Last season, the Calgary Flames won a first-round playoff series (only their second time doing so in 17 years), which led to a thrilling Battle of Alberta faceoff. It was the Flames’ first playoff encounter with the Edmonton Oilers since 1991. According to longtime friends Marilyn Sheftel, Walter Moscovitz and Chuck Mendelman, who have some of the best seats in the Scotiabank Saddledome, the Flames played some “very good hockey” — and they would know. The three have been season ticket-holders for more than 40 years.
In that time, Sheftel, Moscovitz and Mendelman have witnessed star players like Al MacInnis, Jarome Iginla and Johnny Gaudreau compete and cheered on the Flames from their seats when the team won the Stanley Cup in 1989. For the past 34 years, Sheftel, Moscovitz and Mendelman have called Section 120 at the Dome their second home, and, for the eight years prior, it was row 2, behind the penalty box, at the Stampede Corral.
Sheftel has fond memories of the Corral: “I think fans were less intimidated. We didn’t worry about acting crazy because there were no lights in the crowd while the game was being played. The only light was on the ice.” When the Saddledome opened in 1983 and became the Flames’ new home, it trumped the Corral with its nearly 20,000-seat capacity. Having priority picks on seats when the Dome opened, Sheftel, Moscovitz and Mendelman moved to rows 6 and 7 in Section 120, right at centre ice. One of their highlights was when Sheftel won a 50/50 prize of $41,000 in 2006. Concession snacks at the Dome have remained consistent for years, the trio says, and they continue to order malts, popcorn, nachos and “Dome foam” at games.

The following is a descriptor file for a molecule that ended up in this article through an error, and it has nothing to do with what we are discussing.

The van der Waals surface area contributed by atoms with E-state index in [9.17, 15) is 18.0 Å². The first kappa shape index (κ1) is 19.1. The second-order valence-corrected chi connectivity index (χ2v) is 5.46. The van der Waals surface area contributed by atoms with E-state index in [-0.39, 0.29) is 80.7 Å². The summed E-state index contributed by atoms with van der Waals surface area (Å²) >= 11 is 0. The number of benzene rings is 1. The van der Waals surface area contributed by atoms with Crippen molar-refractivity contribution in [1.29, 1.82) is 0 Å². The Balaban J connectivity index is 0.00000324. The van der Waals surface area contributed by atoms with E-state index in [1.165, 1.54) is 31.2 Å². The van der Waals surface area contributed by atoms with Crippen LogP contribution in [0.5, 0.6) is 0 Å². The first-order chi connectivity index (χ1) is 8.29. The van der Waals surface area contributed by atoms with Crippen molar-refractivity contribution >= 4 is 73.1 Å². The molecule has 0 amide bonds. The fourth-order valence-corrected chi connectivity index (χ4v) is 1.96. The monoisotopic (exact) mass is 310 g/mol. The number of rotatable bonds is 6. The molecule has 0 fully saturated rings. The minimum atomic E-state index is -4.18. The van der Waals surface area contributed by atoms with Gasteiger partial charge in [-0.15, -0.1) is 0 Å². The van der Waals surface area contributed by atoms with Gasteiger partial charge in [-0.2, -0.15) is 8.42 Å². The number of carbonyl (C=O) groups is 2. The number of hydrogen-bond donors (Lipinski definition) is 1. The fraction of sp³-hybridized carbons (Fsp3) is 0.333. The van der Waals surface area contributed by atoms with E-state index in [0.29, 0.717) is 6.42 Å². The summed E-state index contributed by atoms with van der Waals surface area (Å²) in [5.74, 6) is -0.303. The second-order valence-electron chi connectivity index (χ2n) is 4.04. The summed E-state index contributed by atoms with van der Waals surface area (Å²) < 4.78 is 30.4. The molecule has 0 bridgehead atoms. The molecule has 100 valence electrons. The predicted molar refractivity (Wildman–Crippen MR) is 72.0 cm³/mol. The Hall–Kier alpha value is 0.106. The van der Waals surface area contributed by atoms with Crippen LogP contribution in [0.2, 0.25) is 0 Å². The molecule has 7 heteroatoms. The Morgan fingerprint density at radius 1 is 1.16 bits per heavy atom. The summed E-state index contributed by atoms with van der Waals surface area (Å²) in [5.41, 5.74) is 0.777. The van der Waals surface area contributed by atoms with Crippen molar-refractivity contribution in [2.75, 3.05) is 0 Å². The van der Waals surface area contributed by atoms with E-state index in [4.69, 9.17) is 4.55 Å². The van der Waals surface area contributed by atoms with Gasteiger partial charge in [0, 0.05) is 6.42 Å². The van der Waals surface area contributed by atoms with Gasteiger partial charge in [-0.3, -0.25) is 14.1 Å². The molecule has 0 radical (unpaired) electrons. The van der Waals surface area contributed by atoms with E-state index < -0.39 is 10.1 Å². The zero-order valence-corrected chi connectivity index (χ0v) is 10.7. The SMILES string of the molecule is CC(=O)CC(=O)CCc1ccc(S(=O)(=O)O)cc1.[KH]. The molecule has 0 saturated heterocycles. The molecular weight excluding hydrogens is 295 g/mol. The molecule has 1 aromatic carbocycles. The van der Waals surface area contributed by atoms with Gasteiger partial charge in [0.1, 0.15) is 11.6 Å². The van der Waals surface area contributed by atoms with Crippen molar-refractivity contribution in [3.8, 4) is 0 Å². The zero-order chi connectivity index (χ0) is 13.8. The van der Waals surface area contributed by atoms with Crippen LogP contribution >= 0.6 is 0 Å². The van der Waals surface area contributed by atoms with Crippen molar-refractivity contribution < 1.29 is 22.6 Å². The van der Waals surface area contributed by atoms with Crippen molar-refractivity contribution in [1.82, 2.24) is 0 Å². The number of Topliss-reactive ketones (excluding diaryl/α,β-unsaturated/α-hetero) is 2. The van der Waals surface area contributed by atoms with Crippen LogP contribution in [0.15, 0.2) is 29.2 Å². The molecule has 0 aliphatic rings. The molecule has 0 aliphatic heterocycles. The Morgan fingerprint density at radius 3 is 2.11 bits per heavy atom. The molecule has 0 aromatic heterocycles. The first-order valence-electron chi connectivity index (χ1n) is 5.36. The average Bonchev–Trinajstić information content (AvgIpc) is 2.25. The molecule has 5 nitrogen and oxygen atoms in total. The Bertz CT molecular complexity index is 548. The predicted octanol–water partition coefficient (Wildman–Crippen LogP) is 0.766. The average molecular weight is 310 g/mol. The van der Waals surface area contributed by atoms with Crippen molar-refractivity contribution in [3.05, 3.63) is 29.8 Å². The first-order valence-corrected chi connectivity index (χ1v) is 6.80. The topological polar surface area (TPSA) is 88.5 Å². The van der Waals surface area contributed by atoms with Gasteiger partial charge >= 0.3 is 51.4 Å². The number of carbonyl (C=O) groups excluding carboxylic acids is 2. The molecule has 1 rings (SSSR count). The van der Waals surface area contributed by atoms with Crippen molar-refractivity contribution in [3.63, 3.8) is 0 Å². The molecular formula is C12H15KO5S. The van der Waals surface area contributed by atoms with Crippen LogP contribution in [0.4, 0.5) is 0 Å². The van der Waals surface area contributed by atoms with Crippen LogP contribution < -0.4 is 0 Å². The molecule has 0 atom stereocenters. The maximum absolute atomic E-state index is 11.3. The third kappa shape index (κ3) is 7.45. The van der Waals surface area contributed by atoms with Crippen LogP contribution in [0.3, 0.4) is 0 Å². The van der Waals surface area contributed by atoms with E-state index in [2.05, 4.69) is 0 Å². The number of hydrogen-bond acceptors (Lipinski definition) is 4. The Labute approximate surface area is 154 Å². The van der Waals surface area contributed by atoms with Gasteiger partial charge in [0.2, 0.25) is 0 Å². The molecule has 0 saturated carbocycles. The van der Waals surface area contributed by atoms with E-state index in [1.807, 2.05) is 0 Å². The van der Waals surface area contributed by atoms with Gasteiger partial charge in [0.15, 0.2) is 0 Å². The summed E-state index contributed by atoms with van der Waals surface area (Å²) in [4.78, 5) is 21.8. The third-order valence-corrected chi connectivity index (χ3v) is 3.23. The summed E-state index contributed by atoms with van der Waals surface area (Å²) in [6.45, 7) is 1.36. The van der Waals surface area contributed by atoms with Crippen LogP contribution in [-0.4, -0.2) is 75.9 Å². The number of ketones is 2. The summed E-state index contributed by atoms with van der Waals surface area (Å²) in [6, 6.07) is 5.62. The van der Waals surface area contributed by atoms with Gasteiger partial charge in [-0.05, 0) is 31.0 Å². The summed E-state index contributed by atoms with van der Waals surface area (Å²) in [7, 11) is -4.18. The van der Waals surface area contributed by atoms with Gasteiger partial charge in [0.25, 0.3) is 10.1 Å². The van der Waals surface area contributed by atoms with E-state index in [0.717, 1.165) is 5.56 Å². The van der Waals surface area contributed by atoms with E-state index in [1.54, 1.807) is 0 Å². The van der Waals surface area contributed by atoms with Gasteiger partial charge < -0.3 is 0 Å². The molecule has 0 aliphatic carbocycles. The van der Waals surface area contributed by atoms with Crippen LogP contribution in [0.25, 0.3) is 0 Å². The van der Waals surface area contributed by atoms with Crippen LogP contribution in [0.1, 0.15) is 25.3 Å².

Snacks, winnings and great hockey aside, they’ve enjoyed watching their children and grandchildren grow up going to games in their seats. “My daughter would come to games and bring her babies on her lap,” Sheftel says. “Now, when Walter can’t go to a game, I buy his tickets and take my grandchildren.” However, their children often tell them that it’s time for a new arena: “The young kids say we need all these amenities,” says Mendelman. “We just want good hockey.”
While it’s the second-oldest arena in the NHL (after Madison Square Garden in New York), the trio say it has aged gracefully and has great sightlines. “The Saddledome is a great hockey arena,” says Moscovitz. It’s a place where three friends have four decades of memories.